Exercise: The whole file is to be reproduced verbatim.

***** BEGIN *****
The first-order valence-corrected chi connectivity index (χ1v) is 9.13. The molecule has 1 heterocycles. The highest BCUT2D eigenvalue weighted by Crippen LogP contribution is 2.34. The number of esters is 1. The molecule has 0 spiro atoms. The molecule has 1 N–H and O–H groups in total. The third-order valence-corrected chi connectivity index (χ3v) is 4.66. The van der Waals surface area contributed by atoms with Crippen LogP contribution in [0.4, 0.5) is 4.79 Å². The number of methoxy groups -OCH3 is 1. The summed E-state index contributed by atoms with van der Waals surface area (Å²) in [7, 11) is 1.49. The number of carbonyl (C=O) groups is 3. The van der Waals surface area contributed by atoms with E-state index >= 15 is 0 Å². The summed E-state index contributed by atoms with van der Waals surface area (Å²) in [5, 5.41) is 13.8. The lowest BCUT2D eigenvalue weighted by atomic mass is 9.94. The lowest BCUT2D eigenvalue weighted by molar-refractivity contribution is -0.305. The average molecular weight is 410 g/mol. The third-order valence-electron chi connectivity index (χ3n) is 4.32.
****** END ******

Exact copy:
The first-order valence-corrected chi connectivity index (χ1v) is 9.13. The molecule has 1 heterocycles. The highest BCUT2D eigenvalue weighted by Crippen LogP contribution is 2.34. The number of esters is 1. The molecule has 0 spiro atoms. The molecule has 1 N–H and O–H groups in total. The third-order valence-corrected chi connectivity index (χ3v) is 4.66. The van der Waals surface area contributed by atoms with Crippen LogP contribution in [0.4, 0.5) is 4.79 Å². The number of methoxy groups -OCH3 is 1. The summed E-state index contributed by atoms with van der Waals surface area (Å²) in [7, 11) is 1.49. The number of carbonyl (C=O) groups is 3. The van der Waals surface area contributed by atoms with E-state index >= 15 is 0 Å². The summed E-state index contributed by atoms with van der Waals surface area (Å²) in [5, 5.41) is 13.8. The lowest BCUT2D eigenvalue weighted by atomic mass is 9.94. The lowest BCUT2D eigenvalue weighted by molar-refractivity contribution is -0.305. The average molecular weight is 410 g/mol. The third-order valence-electron chi connectivity index (χ3n) is 4.32.